Amadeus triumphs as gripping human drama, sumptuous period epic, glorious celebration of the music of Wolfgang Amadeus Mozart - and as the winner of eight 1984 Academy Awards, including Best Picture (produced by Saul Zaentz), Actor (F. Murray Abraham), Director (Milos Forman) and Adapted Screenplay (Peter Shaffer). It's 1781 and Antonio Salieri (Abraham) is the competent court composer to Emperor Joseph II. When Mozart (Oscar nominee Tom Hulce) arrives at court, Salieri is horrified to discover that the godlike musical gifts he desires for himself have been bestowed on a bawdy, impish jokester. Mad with envy, he plots to destroy Mozart by any means. Perhaps, even murder.
The Man... The Music... The Madness... The Murder... The Motion Picture...
Now seen in a revitalized digital transfer and including more than 20 minutes worth of scenes not seen in its original release, Amadeus remains a screen triumph: as sumptuous period epic, soaring celebration of the music of Wolfgang Amadeus Mozart, a top-100 films selection by the American Film Institude and as the winner of eight 1984 Academy Awards, including Best Picture, Directed and Adapted Screenplay.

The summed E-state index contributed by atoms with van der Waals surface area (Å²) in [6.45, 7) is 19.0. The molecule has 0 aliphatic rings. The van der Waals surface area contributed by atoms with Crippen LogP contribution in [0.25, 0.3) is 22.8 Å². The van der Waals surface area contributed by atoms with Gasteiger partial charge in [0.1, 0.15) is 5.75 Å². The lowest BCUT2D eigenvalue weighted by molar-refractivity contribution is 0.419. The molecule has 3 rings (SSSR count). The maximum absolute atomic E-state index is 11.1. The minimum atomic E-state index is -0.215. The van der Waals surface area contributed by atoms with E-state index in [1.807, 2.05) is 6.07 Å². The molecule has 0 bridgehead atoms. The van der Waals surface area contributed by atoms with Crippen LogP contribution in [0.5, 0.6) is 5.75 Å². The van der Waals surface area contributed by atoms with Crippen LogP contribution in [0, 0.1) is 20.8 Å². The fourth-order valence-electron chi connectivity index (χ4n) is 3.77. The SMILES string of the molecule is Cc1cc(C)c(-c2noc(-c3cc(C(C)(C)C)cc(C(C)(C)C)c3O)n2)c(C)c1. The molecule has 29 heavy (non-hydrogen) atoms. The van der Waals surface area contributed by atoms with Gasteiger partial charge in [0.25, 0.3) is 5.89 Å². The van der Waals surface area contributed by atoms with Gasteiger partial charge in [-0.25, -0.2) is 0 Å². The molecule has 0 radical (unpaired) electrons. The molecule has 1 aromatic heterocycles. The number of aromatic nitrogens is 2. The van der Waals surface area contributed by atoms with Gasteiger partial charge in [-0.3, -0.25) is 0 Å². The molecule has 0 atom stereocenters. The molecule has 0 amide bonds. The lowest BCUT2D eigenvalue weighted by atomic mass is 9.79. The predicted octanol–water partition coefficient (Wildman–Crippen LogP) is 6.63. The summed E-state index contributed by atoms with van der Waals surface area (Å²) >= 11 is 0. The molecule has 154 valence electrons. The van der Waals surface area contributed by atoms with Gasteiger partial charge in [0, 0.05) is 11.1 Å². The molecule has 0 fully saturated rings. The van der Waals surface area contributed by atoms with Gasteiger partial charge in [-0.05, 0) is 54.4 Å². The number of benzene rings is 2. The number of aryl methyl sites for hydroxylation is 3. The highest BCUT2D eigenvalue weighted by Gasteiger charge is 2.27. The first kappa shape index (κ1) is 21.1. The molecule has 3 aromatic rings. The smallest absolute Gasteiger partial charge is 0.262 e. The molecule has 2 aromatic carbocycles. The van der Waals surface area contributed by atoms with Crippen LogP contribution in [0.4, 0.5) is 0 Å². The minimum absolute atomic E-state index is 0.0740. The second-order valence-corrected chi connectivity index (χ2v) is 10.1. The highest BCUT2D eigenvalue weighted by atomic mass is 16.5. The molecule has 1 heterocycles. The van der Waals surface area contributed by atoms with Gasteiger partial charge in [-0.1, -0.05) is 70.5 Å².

In 1781 Vienna, court composer Antonio Salierie is maddened with envy after discovering that the divine musical gifts he desires for himself have been bestowed on the bawdy, impish Mozart, whom he plots to destroy by any means necessary. And by means of cinematic craft and sublime music, we watch spellbound..
This is a great film but falls short of five stars for historical innacuracy. Biographies should be closer to the real thing so it's not something you should watch if you think you'll get the "real" story. Bits of it are fact, bits of it are fiction. If you want to be entertained though I would recommend it as it features some great performances, especially from F. Murray Abraham (the bald sidekick in Scarface) as Salieri, a man who has worked hard to to get to where he is only to see Mozart become the golden boy without seemingly trying. He tells the story from his deathbed and although it starts seemingly as a comedy it becomes more serious as Salieri schemes his way around the Austrian court to ensure Mozart doesn't overtake him as the favoured composer of the day. At the same time he admires Mozart's talent and sees him as the genius many now recognise him to be. A good film and well deserved of its eight Academy awards.
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